and managing customer expectation.
B)Objectives of Business Relationship Management
- Understand customers needs and prioritize services
accordingly to meet user requirements
- Maintain good communication.
- Handle conflicts and complaints effectively
- Identify changes in business environment and
technology that could impact services
- Ensure customer satisfaction.
C) Scope of Business Relationship Management Process
- BRM focuses on understanding how services meet
- Business outcomes that the customer wants to
- Services currently offered to the customer,
and how they are used by the customer
- How services are currently offered including
who is responsible for them, agreed
- levels of service, quality of services delivered
and any changes that are anticipated
- Technology trends that could impact current
services and the customer, and how
- Levels of customer satisfaction; action plans
in place to deal with the causes
- How to optimize services for the future
- How the service provider is represented to the
4. Service Design
4.1 Purpose of Service
The purpose of Service Design is to deliver a new
service / service amendment that can deliver the strategic
outcome required the design of both the services and
the service management processes need to be included.
Need to ensure the service will run within budget
and meet/exceed customer requirements.
4.2 Objectives of
An objective of Service Design stage of ITIL service
life cycle is to design Services that can be easily
and efficiently developed and enhanced.
4.3 Scope of Service
Consider not only the current requirements but also
future needs (e.g. take advantage of technical advancements,
can be easily adapted to future needs)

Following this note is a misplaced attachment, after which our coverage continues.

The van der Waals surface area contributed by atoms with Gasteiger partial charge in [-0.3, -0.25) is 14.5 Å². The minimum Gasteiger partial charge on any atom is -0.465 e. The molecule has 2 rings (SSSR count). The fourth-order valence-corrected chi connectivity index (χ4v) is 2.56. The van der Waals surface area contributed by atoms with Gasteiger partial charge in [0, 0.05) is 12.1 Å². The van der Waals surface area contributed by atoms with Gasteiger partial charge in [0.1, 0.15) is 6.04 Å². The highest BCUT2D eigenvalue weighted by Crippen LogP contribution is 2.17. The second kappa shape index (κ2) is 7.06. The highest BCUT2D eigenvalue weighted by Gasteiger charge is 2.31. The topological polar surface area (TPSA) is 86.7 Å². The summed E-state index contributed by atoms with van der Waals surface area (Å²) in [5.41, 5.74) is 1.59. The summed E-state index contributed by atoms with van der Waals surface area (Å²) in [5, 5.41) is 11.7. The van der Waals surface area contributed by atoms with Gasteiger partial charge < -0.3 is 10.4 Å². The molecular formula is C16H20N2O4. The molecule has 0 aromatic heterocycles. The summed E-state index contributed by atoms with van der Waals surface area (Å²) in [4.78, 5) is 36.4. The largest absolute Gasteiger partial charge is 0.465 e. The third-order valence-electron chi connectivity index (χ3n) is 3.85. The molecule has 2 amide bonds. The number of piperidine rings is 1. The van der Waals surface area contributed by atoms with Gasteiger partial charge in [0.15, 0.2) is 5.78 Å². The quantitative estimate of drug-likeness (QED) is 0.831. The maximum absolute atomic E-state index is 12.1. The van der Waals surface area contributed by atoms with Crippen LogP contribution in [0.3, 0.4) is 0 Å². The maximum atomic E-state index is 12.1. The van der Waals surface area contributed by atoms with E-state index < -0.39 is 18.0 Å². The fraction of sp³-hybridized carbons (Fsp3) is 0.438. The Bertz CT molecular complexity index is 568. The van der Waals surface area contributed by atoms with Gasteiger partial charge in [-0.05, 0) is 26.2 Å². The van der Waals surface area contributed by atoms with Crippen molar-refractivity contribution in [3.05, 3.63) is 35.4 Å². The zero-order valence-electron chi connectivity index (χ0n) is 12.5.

Describes how to identify requirements (functional
and service level) and ensure the delivery of such requirements
4.4 Value to Business
Ensuring that services are aligned with business
Ensuring that services are able to provide the utility
and warranty required for them to meet the objectives
outlined during Service Strategy.
Ensuring that service management systems and tools
are capable of supporting service offerings
Ensuring that service-e management processes are
capable of supporting service offerings
Ensuring that services are constructed according
to agreed architectural standards
Ensuring that services are designed so as to be implemented
Ensuring that services are designed so that their
performance can be measured
4.5 Four P's of Service
A Service Designer need to consider the following
"Four P's of Service Design" while designing a service.
The Four P's are as follows:
- People: Human resources and organizational structures
required to support the service
- Processes: Service Management Processes required
to support the service
- Products: The products are the tools, services,
and technology used in the delivery of, and support
of, the services.
- Partners: When designing services, vendors,
manufacturers, and suppliers should be considered
as they will be utilized to support the service
once it is live.
4.6 Five major Design